Kit Harington Revealed The Dark Time On 'Game Of Thrones' That Led Him To Go To Therapy

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It's been said time and again, but Game of Thrones is one of the biggest shows to ever grace television screens. So, naturally, with weeks to go before the series' final season begins, the cast is taking a look back at what starring on the show means to them. For the actor behind Jon Snow, this means looking back at a turbulent young adulthood spent grappling with a once in a lifetime job and the fame that came with it. In a new interview with Variety, Kit Harington revealed the dark time on Game Of Thrones that led him to go to therapy.

In the interview, published Tuesday, March 19, the actor, who has starred on the show since the pilot episode, opened up about what it was really like to be Jon Snow at the height of his GoT popularity. “My darkest period was when the show seemed to become so much about Jon, when he died and came back,” Harington said. The actor, of course, is talking about the end of Season 5, when Jon was stabbed to death, leaving many fans in despair over the loss of one of the favorite characters. The cliffhanger had fans constantly asking the question, "Is Jon Snow really dead?" and the intense scrutiny was difficult for Harington. “When you become the cliffhanger of a TV show, and a TV show probably at the height of its power, the focus on you is f*cking terrifying,” he said. “All of your neuroses — and I’m as neurotic as any actor — get heightened with that level of focus."

HBO

According to the actor, all the fame on top of scrutiny about his fate on the show left him feeling pretty vulnerable and paranoid, which in turn made him even more uncomfortable. He explained:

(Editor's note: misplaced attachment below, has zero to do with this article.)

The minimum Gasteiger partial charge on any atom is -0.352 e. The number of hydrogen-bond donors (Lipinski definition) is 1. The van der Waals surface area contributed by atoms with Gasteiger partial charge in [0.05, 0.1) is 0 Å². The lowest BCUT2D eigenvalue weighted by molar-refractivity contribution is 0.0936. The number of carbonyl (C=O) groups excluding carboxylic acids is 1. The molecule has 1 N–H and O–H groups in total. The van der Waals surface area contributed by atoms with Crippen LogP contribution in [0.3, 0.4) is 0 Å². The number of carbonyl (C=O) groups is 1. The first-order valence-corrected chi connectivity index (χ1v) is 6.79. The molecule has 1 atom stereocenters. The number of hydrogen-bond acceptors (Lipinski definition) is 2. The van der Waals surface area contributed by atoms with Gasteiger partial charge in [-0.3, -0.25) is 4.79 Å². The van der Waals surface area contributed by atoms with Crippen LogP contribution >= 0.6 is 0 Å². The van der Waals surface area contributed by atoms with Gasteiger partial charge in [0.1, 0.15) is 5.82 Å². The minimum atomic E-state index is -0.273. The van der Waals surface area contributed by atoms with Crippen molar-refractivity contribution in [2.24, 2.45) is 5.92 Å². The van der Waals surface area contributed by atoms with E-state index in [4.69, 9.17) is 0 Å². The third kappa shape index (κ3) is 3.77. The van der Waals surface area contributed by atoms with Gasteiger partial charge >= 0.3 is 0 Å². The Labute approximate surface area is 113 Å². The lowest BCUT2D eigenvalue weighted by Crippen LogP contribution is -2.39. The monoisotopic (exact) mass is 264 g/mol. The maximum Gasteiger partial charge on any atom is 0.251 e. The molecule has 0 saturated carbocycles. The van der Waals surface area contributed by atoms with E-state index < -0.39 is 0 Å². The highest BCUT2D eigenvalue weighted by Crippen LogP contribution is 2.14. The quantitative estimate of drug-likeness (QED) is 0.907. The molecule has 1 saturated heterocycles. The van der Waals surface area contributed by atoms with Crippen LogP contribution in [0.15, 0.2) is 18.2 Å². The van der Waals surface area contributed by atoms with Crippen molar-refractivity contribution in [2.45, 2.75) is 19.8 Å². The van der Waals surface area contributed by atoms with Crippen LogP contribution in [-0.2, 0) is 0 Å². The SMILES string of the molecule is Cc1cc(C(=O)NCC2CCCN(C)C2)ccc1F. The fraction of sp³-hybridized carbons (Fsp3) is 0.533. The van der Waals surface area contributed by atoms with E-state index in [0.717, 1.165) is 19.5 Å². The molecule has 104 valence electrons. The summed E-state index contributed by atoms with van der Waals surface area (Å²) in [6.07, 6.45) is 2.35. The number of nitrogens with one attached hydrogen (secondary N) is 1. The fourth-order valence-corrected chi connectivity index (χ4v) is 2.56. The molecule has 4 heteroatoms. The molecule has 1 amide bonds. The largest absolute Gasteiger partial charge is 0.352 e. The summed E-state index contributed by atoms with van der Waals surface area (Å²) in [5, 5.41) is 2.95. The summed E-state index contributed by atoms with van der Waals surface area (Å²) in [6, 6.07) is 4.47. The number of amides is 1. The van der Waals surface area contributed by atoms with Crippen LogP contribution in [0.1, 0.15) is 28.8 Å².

“It wasn’t a very good time in my life... I felt I had to feel that I was the most fortunate person in the world, when actually, I felt very vulnerable. I had a shaky time in my life around there — like I think a lot of people do in their 20s. That was a time when I started therapy, and started talking to people. I had felt very unsafe, and I wasn’t talking to anyone. I had to feel very grateful for what I have, but I felt incredibly concerned about whether I could even f*cking act.”

Earlier in the interview, Harington mentioned that he didn't read Game of Thrones reviews, or tried not to, but that when he did, it made him worry about his performance. "My memory is always ‘the boring Jon Snow,’" Harington said. "And that got to me after a while, because I was like, ‘I love him. He’s mine and I love playing him.’ Some of those words that were said about it stuck in my craw about him being less entertaining, less showy."

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Looking back, Harington admitted that if he were to watch earlier seasons of Game of Thrones, "there’ll be 70% of the scenes that I’ll just never be happy with." However, he seemed at peace with that fact, and confident that this last season, which premieres on HBO April 14, will be some of his best work. “I know who this is now, and I’m at peace with who this is. I just got a feeling that it’s the most satisfied I will be with my work as Jon Snow.”

Harington might be hard on himself, but he has a very loyal fanbase who have fallen in love with him and his performance as Jon Snow. It might be the same fanbase that hounded him with questions about Jon Snow's fate, but it's also a fanbase that is sure to support him in whatever he does next, once the fight for the Iron Throne is officially over.

If you or someone you know is seeking help for mental health concerns, visit the National Alliance on Mental Health (NAMI) website, or call 1-800-950-NAMI(6264). For confidential treatment referrals, visit the Substance Abuse and Mental Health Services Administration (SAMHSA) website, or call the National Helpline at 1-800-662-HELP(4357). In an emergency, contact the National Suicide Prevention Lifeline at 1-800-273-TALK(8255) or call 911.